A truly inspirational figure passed away in September this year, age 94 – the man known to Christians around the world simply as ‘Brother Andrew’. His real name, Andrew van der Bijl, was not important, in fact he preferred it not be known. It could only lead to trouble.
I first encountered Brother Andrew as a child through a Christian comic book series. There were other great stories too, like the Hiding Place, or the Cross and the Switchblade, but my favourite was always Gods’ Smuggler. Back in the days of the Iron Curtain, when Communism and Atheism were partners in keeping Eastern Europe isolated and untouched by Western culture or Christian influence, Brother Andrew fearlessly drove his Volkswagen Beetle across borders, dozens and dozens of times, risking arrest and imprisonment for… smuggling Bibles!
When I read his actual real-life story as a teenager, the classic 1964 biography God’s Smuggler, I was no less enthralled by his faith and total reliance on God, risking everything to follow the conviction of his heart – to be a witness of light to the darkest parts of the world, and to encourage the persecuted church. We normally consider smuggling a shady criminal activity, but smuggling Bibles – that was different. And who could ever forget his famous smuggler’s prayer, ‘Lord, when you were on earth, You made blind eyes see. Now, I pray, make seeing eyes blind.’ This became his prayer at every border crossing, and never once were the Bibles discovered.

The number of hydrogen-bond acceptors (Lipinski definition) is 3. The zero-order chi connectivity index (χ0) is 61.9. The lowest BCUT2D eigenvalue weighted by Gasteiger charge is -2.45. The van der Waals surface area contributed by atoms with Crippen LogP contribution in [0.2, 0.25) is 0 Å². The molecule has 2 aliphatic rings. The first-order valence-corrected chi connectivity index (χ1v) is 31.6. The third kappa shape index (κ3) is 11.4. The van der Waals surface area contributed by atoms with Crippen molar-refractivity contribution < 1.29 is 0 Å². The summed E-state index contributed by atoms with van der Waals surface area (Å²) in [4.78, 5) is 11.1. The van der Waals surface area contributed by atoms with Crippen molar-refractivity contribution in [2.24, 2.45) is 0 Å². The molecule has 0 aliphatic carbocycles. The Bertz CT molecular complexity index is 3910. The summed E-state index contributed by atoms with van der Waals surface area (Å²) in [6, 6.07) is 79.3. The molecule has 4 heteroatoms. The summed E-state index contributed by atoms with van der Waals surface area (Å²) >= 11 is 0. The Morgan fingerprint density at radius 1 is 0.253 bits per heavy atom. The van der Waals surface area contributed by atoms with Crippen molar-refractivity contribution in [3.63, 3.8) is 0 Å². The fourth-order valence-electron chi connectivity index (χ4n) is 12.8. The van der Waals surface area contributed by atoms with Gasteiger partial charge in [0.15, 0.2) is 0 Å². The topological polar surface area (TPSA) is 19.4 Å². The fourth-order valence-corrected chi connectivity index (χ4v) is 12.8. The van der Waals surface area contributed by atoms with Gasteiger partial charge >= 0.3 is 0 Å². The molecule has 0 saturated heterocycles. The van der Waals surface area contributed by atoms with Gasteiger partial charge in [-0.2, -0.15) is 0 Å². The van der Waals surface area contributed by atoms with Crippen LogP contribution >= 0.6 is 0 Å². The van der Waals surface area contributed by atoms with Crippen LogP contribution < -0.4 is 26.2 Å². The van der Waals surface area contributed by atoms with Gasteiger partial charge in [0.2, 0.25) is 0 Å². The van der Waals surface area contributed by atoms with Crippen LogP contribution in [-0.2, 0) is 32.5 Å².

Andrew initially trained as a missionary in Scotland – but no training could ever prepare him for the tension and risks he faced. Once as he approached the Romanian border, he watched the guards spend over an hour checking the cars in front of his, removing hubcaps, seats, engine parts. He realised no amount of cleverness on his part would keep the Bibles from being discovered, so he spread a few out on the seat in plain sight and prayed for a miracle. When his turn came, the guard looked at has passport, glanced around casually, and waved him through.
He became the founder of ‘Open Doors’, international ministry to the persecuted church. He was knighted by Queen Beatrix of Netherlands, and received the WEA’s Religious Liberty Award in 1997. But when asked in his final years what he wanted on his tombstone? Simply, ‘A disciple of Jesus Christ’. What greater honour could there be?